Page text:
Custody modifications when a custodial parent dies

No child should ever have to lose their parent. If a custodial parent passes away, this will undoubtedly be a sad time for the whole family, and together, they will need time to heal. Modifications will need to take place so that the child gets the familial support that is in their best interests.

The court will need to decide whether the other parent will gain full custody of the child, or whether another party, e.g., a grandparent, will share custodial rights. The following are some factors that are considered by courts when making a custody modification after the death of a custodial parent.

Reducing custody stress during the school year

Missouri custody decisions can involve physical and legal custody rights. If you have physical custody of your children, your children's main residence is your home. If you have legal custody, you are the parent who makes the critical decisions on your child's behalf. However, more often lately, courts are working to provide a more equitable balance of time and authority to both parents. Perhaps you and your ex were able to reach a parenting plan on your own.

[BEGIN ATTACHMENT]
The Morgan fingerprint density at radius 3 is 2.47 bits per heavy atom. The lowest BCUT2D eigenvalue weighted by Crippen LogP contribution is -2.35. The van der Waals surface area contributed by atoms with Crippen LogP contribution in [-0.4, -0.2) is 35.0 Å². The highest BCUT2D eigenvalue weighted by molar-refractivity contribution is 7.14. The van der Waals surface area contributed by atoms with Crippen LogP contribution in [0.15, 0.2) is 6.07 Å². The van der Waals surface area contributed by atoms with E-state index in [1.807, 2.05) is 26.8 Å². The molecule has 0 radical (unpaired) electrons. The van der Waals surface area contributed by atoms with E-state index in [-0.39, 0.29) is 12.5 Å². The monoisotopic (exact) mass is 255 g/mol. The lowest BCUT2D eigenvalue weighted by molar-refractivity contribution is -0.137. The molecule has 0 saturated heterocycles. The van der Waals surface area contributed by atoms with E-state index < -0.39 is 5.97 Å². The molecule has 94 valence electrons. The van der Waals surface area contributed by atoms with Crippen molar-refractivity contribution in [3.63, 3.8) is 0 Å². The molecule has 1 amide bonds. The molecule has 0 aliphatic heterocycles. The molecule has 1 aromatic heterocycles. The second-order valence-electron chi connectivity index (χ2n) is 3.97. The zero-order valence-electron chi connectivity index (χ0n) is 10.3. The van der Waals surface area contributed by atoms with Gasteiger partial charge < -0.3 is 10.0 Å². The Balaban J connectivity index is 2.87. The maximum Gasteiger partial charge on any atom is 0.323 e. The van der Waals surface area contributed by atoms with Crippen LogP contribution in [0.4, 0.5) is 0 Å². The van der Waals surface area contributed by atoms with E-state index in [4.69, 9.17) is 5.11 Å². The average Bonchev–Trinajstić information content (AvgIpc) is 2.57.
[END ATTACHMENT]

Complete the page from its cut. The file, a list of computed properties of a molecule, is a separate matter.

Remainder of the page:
Regardless of how you resolved your custody issues, the start of a new school year has the potential to create chaos out of the most well-ordered plan. As much as you hope to provide a stress-free and positive new school year for your children, you and your ex may be unable to avoid frustrating disputes unless you plan your methods of communicating throughout the school year.

How do the courts divide marital property in Missouri?

State laws can differ significantly when it comes to dividing property during divorce. This is why it is important to pay attention to the laws that specifically apply to Missouri if you are planning to divorce in the state.

Missouri, like many states, does not recognize community property laws. This means that marital assets will not be automatically divided equally between spouses, regardless of the circumstances of the divorce. Instead, the courts will consider a variety of factors to establish the fairest way of dividing marital assets.